Tag Archives: store

First Time Out…second time around

Katie Maggs, Curator of Medicine at the Science Museum, writes about the collaborative museums project, First Time Out

A while ago the Science Museum took part in a project called First Time Out – where museums put on display a ‘treasure’ from their stored collections that had never before been seen in public. Well we’re giving it a go again – but this time the project is larger than ever. Ten museums, from all over England, have paired up to swap objects from their collections, with the Science Museum partnering with the Discovery Museum in Newcastle (a great day out – go visit!).

We’ve chosen a rather splendid set of ten ivory mathematical puzzles that was made in China and exported to Britain in the mid-late 1800s.

Amongst the puzzles the set contains is a tangram. A sensation when introduced to Europe in 1817 - tangrams are made up of several pieces known as ‘tans’ that can be assembled to make different shapes – according to problems posed by a picture book.
Amongst the puzzles the set contains is a tangram. A sensation when introduced to Europe in 1817 – tangrams are made up of several pieces known as ‘tans’ that can be assembled to make different shapes.

 In July, all the museums are swapping objects with their partners. We’re very excited about the early light-bulb and light switch that will be heading down from the Discovery Museum.

Newcastle was a hotbed of activity during the development of electric lighting, with pioneers such as Joseph Swan based there. (Image courtesy of Discovery Museum, Newcastle-upon-Tyne).

It’s strange to think on the 4th July all ten objects will be hitting the road, crossing paths up and down the country, until they reach their temporary new home. And there’s some seriously amazing objects that have been uncovered. The bone model guillotine from Peterborough Museum, and the Natural History Museum’s tattooed dolphin skull are pretty remarkable.

Previously lurking in Peterborough Museum’s store is this model guillotine made from animal bone by prisoners of the Napoleanic Wars. (Credit: Photo John Moore, Vivacity Culture and Leisure)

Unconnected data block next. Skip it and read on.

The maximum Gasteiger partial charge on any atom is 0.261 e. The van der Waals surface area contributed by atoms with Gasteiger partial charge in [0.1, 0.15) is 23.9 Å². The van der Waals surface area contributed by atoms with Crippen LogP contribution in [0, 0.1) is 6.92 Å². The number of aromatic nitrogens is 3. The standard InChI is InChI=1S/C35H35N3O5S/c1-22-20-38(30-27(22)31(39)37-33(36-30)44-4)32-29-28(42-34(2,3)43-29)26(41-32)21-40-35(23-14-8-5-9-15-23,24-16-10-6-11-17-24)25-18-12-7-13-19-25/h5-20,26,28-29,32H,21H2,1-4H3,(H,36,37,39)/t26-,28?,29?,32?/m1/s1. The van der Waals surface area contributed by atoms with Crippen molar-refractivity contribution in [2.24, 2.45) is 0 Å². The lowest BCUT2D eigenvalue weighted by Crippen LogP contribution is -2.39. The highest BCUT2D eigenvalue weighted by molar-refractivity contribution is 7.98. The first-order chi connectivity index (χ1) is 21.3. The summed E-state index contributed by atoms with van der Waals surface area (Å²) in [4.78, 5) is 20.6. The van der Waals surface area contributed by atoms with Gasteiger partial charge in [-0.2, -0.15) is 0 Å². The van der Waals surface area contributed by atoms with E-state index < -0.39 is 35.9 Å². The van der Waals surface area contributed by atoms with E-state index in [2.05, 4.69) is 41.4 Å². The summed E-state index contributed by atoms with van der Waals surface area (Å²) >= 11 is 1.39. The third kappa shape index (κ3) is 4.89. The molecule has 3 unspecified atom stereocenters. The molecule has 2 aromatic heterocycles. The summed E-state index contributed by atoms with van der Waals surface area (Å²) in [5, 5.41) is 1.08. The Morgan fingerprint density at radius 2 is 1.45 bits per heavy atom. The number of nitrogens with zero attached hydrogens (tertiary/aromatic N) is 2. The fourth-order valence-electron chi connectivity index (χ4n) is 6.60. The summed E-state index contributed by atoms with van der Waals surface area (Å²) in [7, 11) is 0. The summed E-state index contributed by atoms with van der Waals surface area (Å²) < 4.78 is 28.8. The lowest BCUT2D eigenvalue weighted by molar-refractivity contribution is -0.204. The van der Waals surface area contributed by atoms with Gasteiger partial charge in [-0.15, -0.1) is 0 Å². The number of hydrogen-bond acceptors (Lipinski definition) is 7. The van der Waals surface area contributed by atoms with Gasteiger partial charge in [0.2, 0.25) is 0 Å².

I think it’s useful for museums to draw attention to material in store – both to explore the strangeness and explain the significance of holding material in storage for perpetuity, as well as to highlight the particular riches to be found behind the scenes.  Objects of course convey multiple meanings. Museums as well aren’t homogenous, so perhaps the most fascinating aspect of the project are the different perspectives each partner brings to the same object.

From a personal point of view, it’s been great working on First Time Out. Part of the fun was in selecting potential object candidates to be displayed, it was a great opportunity to look beyond the usual artefacts I work with (medical stuff) and explore collections I don’t usually get my hands on such as maths or astronomy colletions pictured here within Blythe House. (Credit: Laura Porter)

First Time Out opens with home objects on display from 6th June. You can see the Discovery Museum’s objects on display in the Museum from 5th July – until the beginning of August.

Remembering computer memory

The British inventor of the magnetic drum store, Andrew D. Booth, recently passed away so its a good time to remember the significance of his work for computing today.

Andrew Booth was a physicist and computer scientist who became interested in the structure of explosives when he was working in Welwyn Garden City in Hertfordshire. After WW2 he moved to Birkbeck College, University of London, where he met the physicist J.D. Bernal and began to use X-ray crystallography to look at the structures of crystals. The process of crystallographic research required an enormous amount of numerical work and analysis, so Booth wanted to create a computer that could quickly crunch through the numbers. To do so he realised he needed reliable computer memory, so he set to work looking at the options.

Thanks to a donation from Booth himself in the 1940s, the Science Museum has Booth’s original experimental Magnetic Drum Store (1946) on display in the computing gallery.

Booth’s original experimental Magnetic Drum Store

Booth’s original experimental Magnetic Drum Store

It’s an ad hoc affair, with string and wires sticking out. Few people would have suspected at the time that it was to make such a major contribution to the development of computing. But during the 1950s and 60s magnetic drums were an important memory device for storing data and instructions. Even today, your computer’s hard drive is likely to contain a magnetic disk.

Booth worked tirelessly with his assistant (who later became his wife) Kathleen Britten, in what was often no more than a two person team with a shoestring budget. Together they produced some of the earliest digital computers in Britain, such as the All Purpose Electronic Computer (APEC). The design for the HEC computer was to become one of Britain’s best-selling computers during the late 1950s.